Direct Cannulation in Minimally Invasive Cardiac Surgery With Limited Resources

Ann Thorac Surg. 2020 Feb;109(2):512-516. doi: 10.1016/j.athoracsur.2019.05.075. Epub 2019 Jul 20.


Background: With increasing patient interest in minimally invasive procedures, it is more important than ever for surgeons to be current on the most common minimally invasive techniques in cardiac surgery. As minimally invasive cardiac surgery has evolved, the strategies and approaches to cardiopulmonary bypass access have evolved. Peripheral cannulation is convenient but carries a risk of retrograde dissection, embolization, stroke, and ipsilateral limb ischemia, whereas central aortic cannulation has the advantage of antegrade flow.

Methods: We report our experience with direct arterial and venous cannulation through a thoracotomy approach without compromising the results. From January 2017 to December 2018, 140 consecutive patients were studied. Mean age was 26 ± 18 years (range, 11 months to 83 years), with 46 patients (32.8%) younger than 12 years and 12 patients weighing less than 10 kg. Spectrum of procedures include atrial septal defect closure (53%), mitral valve repair (14%), ventricular septal defect closure (9%), aortic valve replacement (10%), mitral valve replacement (6%), repair of partial anomalous pulmonary venous drainage (9%), myxoma excision (1%), and ventricular septal defect closure with pulmonary valvotomy (1%).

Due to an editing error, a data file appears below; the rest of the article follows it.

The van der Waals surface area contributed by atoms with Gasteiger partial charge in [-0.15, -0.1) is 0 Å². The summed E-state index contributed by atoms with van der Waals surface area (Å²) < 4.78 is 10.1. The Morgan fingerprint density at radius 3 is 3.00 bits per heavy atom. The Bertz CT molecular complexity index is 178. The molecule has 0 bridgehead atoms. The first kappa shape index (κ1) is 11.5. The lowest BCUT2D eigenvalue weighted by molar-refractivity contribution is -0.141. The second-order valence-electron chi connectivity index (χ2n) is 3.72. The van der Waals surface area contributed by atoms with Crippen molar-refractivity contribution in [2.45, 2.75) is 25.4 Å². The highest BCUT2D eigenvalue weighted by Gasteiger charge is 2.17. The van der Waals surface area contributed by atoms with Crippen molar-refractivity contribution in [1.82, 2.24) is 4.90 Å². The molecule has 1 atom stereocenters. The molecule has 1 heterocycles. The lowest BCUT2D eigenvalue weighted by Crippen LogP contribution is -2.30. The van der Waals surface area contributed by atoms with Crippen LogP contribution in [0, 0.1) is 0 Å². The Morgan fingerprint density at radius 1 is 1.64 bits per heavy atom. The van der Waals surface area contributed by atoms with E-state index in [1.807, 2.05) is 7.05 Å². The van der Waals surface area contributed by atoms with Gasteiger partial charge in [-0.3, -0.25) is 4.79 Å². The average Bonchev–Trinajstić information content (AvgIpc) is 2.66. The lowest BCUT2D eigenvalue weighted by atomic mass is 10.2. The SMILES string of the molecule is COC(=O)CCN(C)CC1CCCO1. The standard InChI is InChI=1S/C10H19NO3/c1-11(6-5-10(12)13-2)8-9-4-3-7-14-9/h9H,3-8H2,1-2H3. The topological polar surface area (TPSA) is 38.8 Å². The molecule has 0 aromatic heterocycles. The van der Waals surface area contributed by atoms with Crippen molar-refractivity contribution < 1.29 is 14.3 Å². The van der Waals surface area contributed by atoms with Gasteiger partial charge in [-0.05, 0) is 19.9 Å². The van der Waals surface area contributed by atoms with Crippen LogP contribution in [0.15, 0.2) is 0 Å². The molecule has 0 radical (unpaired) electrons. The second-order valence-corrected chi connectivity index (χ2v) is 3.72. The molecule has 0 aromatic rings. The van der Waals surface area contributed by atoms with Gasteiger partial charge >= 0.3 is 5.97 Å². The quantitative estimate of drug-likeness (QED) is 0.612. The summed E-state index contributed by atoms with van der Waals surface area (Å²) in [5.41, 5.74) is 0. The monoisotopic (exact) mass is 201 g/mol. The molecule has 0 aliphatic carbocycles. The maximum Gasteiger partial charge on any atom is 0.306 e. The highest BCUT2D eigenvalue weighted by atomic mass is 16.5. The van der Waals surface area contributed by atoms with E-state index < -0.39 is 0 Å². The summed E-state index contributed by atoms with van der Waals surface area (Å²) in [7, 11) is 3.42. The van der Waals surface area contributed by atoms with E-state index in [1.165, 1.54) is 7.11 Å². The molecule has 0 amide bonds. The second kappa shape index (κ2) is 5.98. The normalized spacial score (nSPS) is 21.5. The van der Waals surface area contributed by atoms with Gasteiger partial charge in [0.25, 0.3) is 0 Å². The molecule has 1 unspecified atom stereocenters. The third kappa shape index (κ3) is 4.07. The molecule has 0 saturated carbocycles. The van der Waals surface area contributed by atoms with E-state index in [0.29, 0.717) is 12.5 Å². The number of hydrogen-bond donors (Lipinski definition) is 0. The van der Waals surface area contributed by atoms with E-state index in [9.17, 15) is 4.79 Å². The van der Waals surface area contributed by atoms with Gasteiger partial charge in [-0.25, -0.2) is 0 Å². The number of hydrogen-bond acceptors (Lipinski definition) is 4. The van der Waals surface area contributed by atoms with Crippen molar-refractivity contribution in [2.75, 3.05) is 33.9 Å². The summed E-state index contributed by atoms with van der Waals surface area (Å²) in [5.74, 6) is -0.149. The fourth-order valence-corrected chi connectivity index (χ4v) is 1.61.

Results: None of the patients was converted from a minimally invasive to standard median sternotomy. One patient with ventricular septal defect died due to pulmonary hypertensive crises. No patient required reexploration for bleeding, and none had stroke or renal failure. There were no myocardial infarctions or aortic dissections.

Conclusions: In our experience this approach is a reliable platform for a variety of minimally invasive cardiac surgical procedures and has resulted in low complication rates. The technique can be applied safely to both pediatric and adult populations. Also, it is very cost-effective because regular instruments and cannulas are used.

MeSH terms

  • Adolescent
  • Adult
  • Aged
  • Aged, 80 and over
  • Cardiac Surgical Procedures / methods*
  • Catheterization, Central Venous*
  • Child
  • Child, Preschool
  • Female
  • Health Resources
  • Heart Diseases / surgery*
  • Humans
  • Infant
  • Male
  • Middle Aged
  • Minimally Invasive Surgical Procedures
  • Retrospective Studies
  • Thoracotomy
  • Young Adult